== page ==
When starting a project you might be tempted to simply hop into After Effects and get to work. Unfortunately, if you use this ‘run-and-gun’ technique your project will inevitably lack visual cohesion and flow. 

Instead, try creating a simple storyboard and animatic before you begin. A storyboard is simply a series of still images featuring the design of key parts of your video. An Animatic is just a crude animated series of storyboards that outlines how your project will look when completed. By creating an Animatic you can get an idea for what your final project will look like before you start animating. You won’t regret it. 


It can be really easy to have a disorganized project when working on Motion Design work. It’s not uncommon to literally have hundreds of layers in your project. As a result, it is essential that you organize and label all of the assets and layers in your project. This can literally save you hours off of each project. Plus, you’ll want to make sure your project’s easy to navigate if you share it with others.


Motion Design isn’t a new industry. For years animators and MoGraph artists have been perfecting the craft and over time they have created a series of rules and principles that can help you become a better animator. The most popular set of rules is the ‘12 Principles of Animation’. You could literally spend your entire career trying to master these principles, but it only takes a few minutes to learn what each of them are. 

Squash and Stretch is just one of the 12 Principles of Animation, but it is probably the most important one to learn, especially if you are new to Motion Design. The principle of Squash and Stretch is simple, If an object comes in contact with another object there is a natural expanding and contracting that happens. Without this principle all of your animated characters, letters, or shapes would look like they were made of concrete, which doesn’t look right. 

The best way to practice Squash and Stretch is to put your skills to the test with a simple ball bouncing exercise. Simply try to animate a ball bouncing on the floor. It may sound easy, but after a few frustrating hours of trying to perfect a bounce you’ll realize why an artist with a good Squash and Stretch sense is so valuable in Hollywood. In the tutorial below Joey teaches you the basics of the Squash and Stretch technique.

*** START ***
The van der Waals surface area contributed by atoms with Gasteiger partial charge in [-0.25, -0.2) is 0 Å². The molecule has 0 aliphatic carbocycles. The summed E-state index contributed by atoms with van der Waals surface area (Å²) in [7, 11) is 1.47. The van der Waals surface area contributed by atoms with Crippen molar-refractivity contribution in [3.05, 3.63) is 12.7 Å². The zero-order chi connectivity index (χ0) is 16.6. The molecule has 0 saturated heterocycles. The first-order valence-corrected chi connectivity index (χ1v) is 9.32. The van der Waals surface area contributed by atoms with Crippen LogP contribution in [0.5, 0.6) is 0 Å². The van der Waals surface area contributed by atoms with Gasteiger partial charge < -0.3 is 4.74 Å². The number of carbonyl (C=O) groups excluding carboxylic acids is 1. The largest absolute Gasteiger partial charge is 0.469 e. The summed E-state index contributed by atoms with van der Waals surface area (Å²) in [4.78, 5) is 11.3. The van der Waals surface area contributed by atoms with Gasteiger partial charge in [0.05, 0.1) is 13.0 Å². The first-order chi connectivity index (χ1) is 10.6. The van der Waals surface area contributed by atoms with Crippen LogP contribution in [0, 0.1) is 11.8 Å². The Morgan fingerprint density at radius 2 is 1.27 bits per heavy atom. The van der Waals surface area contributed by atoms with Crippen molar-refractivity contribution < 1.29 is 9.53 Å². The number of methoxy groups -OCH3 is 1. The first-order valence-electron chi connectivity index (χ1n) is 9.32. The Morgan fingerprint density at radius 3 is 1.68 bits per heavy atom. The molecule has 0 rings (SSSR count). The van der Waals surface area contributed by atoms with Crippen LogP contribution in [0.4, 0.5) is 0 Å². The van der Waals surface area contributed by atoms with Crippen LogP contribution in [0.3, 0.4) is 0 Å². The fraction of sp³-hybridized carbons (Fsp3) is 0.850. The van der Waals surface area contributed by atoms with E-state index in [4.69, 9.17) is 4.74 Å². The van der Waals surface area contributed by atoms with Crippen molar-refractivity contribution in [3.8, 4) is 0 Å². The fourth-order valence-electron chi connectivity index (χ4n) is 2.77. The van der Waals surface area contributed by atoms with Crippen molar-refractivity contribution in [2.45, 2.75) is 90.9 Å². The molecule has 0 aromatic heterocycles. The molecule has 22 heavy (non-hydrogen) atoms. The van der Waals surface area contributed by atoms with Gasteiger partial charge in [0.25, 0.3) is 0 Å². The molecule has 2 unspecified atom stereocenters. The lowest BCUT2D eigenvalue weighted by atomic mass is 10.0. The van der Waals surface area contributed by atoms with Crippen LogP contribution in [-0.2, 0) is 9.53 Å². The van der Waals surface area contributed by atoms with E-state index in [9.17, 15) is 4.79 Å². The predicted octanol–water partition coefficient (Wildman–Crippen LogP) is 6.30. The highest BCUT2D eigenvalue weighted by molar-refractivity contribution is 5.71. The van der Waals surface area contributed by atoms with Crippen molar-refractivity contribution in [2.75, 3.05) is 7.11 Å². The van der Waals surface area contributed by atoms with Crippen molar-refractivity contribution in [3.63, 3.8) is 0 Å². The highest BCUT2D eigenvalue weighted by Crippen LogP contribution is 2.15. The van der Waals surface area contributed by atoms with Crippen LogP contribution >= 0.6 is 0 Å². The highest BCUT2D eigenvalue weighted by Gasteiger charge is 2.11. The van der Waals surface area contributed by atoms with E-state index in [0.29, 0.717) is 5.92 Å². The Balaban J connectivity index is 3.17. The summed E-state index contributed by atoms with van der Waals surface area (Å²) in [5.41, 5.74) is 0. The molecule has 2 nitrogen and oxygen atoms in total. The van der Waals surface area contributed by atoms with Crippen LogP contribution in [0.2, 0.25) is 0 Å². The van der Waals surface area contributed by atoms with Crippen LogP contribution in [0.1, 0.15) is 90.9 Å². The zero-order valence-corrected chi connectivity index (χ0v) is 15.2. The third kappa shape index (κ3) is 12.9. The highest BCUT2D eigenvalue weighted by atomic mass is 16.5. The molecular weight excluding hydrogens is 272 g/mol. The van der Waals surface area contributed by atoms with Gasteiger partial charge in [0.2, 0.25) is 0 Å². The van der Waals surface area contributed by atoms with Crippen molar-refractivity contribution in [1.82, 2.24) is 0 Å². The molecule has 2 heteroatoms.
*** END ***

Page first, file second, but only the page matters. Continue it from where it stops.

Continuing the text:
Another great principle to learn is Easing, which is just a fancy way of saying smoothing your movements. In most applications easing is achieved via a Graph Editor. If you’re not familiar with it already, a Graph Editor is a tool that gives users a visual representation for the movement in their composition. By default movements in a composition will be consistent and linear. Resulting in harsh stops and starts. Instead, it is much preferable to use the Graph Editor to create a hill-like graph (see video below). If you do this you will immediately see that your animations become more organic and smooth. It’s like sprinkling fairy dust on your keyframes.


Let’s not beat around the bush here, Plugins are friggin’ awesome. Having the ability to make realistic fire, 3D text, and JJ Abrams style lens flares in only a few minutes is incredible, but it can be really easy for someone new to the Motion Design industry to rely waaayyy too heavily on third-party plugins. Seriously, If I had a nickel for every poorly animated MoGraph project with a lens flare I might have enough to buy Optical Flares (zinger). 

Instead focus on simplicity. Make sure your story isn’t getting lost in the clutter and if you can’t get your scene to look right, try problem solving with the tools you have available to you. Sure a lens flare can make your project look cool, but does it really make sense in a 2D explainer video? 


Motion Blur is a liar. You may think that the secret to getting good animations is to simply turn on the Motion Blur button, but be warned! Motion Blur isn’t usually a great tool for Motion Designers. Instead Motion Blur can be a crutch that newbie designers use to hide poor animation. Just take a look at the work of the biggest MoGraph studios, you’ll rarely see Motion Blur. So the next time you’re thinking about hitting that Motion Blur button, don’t.